Ten years on no-one is in jail for the Omagh attack
Thank you for sending us your comments on Panorama: Omagh - What the Police Were Never Told.
The debate is now closed but a selection of your views are published below.
Panorama: Omagh - What the Police Were Never Told was shown on BBC One at 8.30pm on Monday 15 September 2008.
I was appalled at the content of your programme last evening. If the facts are as stated, and I do not doubt what was said, it says two things to me. First this is probably the best single argument for allowing intercepts to be used in court proceedings. Second it shows just how hollow were the words of Tony Blair were when he said that in conjunction with the government of the Republic no stone would be left unturned. It would appear that quite a few stones were left undisturbed. My heart goes out to the families, I have visited Omagh on business and found it to be a charming and attractive town now scarred forever by an act of senseless barbarism.
As a nation, Britain has NO defence without intelligence and Britain has no intelligence without some confidentiality. While programmes like Panorama continue to produce shows like this the rot is setting in. As far as I'm concerned, what may have made Britain great is fast disappearing leaving us open to attack from many sides. While some BBC programmes marvel at the efficacy of Bletchley Park they now scoff at GCHQ, showing how short sighted and blinkered it is as an organisation.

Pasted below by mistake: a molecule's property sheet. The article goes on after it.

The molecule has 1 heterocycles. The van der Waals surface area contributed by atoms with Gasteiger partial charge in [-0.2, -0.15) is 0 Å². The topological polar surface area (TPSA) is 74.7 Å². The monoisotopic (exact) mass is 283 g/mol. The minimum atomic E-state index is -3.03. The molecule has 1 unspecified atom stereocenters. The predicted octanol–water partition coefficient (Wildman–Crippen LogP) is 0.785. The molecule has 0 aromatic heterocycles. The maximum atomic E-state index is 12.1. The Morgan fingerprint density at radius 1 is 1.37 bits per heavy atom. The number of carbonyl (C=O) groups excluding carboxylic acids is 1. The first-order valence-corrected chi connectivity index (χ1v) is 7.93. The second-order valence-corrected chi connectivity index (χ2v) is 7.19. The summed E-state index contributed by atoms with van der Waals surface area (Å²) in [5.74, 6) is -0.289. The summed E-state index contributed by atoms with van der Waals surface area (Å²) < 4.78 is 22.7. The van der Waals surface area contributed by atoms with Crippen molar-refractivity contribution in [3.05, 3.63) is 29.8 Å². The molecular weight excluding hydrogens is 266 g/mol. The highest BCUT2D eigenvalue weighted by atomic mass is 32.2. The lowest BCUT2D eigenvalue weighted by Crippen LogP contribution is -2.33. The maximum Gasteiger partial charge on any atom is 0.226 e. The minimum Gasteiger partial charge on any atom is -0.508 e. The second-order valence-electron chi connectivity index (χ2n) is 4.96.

An excellent and moving programme in the best tradition of Panorama which deserved more than the 30 minutes allocated.
Terrible for the families of the Omagh bombing ten years ago that nobody so far has been brought to justice when it seems now they should and could have been had full co-operation been given to the police. The police who were investigating this terrible tragedy should have been given every assistance and intelligence reports should have been shared by the relevant organisations. I think tonight's programme raised great concerns about the Omagh bombings especially for the still grieving families, some of whom we saw tonight. This incident brought great tragedy into their lives, they fully deserve to see justice done with all the promises that were given at the time by politicians and the police, that it would be. I very much hope that these evil men who committed this terrible crime will be brought to justice even after ten years since this dreadful incident took place.
As an ex-member of the security forces that worked with GCHQ and in NI, I find that your programme has crossed a line that will result in giving current terrorist cells more information than they should have. There are some things that even in a democracy that should be kept quiet; the use of telecommunications and the interception of such is one of those. Sorry BBC, I think you screwed up this time.